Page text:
“I’m trying to help patients,” she continued. “I know people who have had very debilitating medical conditions, our veterans with PTSD, M.S., and I have a firsthand knowledge of what opioids do to you as a side effect.”

Felzkowski and Agard both spoke about the prospects of cannabis reform during a webinar hosted by the Wisconsin Policy Forum in April. Felzkowski said at the time that she’s personally “very, very focused on getting medical marijuana across the finish line the session.”

But she told Marijuana Moment that there would be a need to “compromise” on the legislation, which would likely prohibit smoking cannabis and limit the conditions that would make people eligible for medical marijuana.

The GOP-controlled legislature in May voted again to strip cannabis reform language from Gov. Tony Evers’s (D) budget request, which included measures on legalizing, taxing and regulating cannabis in the state.

As part of the budget request, Evers’s office estimated that the state would generate $44.4 million in “segregated tax revenue” from legal cannabis, as well as a $10.2 million increase in state general fund tax revenue, in fiscal year 2025 if the reform is enacted.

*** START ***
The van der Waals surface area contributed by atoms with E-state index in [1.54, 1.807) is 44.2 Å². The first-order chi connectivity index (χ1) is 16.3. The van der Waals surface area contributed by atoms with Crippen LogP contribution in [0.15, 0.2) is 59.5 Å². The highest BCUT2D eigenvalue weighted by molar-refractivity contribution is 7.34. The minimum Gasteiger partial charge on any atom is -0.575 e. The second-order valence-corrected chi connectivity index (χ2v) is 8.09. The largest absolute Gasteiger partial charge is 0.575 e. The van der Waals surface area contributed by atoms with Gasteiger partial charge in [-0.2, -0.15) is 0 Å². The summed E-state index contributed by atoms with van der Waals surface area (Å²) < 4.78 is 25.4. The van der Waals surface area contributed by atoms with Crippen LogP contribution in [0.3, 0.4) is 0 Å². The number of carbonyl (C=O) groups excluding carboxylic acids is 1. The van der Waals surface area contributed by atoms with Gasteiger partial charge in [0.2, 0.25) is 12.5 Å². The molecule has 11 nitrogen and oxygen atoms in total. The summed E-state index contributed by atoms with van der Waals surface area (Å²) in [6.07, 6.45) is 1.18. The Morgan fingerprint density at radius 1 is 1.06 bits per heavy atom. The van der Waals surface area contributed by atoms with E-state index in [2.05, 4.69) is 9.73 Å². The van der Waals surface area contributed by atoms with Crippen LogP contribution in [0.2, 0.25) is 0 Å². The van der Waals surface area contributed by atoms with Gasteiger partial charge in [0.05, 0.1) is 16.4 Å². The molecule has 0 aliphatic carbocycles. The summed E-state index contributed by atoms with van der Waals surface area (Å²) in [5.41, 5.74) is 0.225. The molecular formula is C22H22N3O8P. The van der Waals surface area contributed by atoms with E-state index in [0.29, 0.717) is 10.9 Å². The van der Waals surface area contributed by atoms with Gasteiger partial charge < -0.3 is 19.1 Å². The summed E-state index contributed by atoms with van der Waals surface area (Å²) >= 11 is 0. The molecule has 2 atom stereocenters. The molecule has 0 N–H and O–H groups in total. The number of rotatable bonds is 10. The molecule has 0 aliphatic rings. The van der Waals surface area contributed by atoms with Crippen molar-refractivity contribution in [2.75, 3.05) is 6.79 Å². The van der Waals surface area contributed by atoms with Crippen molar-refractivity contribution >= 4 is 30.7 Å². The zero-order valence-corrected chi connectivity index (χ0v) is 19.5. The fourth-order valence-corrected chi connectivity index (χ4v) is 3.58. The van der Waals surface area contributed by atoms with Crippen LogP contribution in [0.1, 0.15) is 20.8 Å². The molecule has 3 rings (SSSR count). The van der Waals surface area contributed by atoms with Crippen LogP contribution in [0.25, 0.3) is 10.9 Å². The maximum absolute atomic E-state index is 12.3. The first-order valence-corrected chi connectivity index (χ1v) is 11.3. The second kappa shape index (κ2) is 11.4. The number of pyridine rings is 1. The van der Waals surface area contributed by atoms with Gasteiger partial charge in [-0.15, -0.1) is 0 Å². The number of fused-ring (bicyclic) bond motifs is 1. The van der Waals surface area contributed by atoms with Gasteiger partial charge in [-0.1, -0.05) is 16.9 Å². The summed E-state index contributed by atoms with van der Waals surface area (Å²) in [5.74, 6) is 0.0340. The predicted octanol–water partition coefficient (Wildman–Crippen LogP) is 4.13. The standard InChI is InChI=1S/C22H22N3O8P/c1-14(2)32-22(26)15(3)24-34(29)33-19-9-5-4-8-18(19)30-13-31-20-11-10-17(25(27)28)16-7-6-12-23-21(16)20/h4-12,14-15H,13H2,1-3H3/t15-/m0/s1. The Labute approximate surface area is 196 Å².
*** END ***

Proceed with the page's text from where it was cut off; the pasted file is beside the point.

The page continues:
The governor also included adult-use and medical marijuana legalization in his 2021 budget, as well as decriminalization and medical cannabis in his 2019 proposal, but the conservative legislature has consistently blocked the reform.

While Republican leadership said earlier this year that negotiations over medical cannabis reform would be compromised if Evers moved forward with pushing for recreational legalization in his budget, the GOP caucus has privately met to discuss advancing medical marijuana legislation.

Assembly Speaker Robin Vos (R) didn’t provide details about the in-the-works proposals when he disclosed the meetings to the public, but he said that the goal is to draft something with bipartisan appeal that could be enacted later this year.

Top Democrats—including Agard—were skeptical of the plan.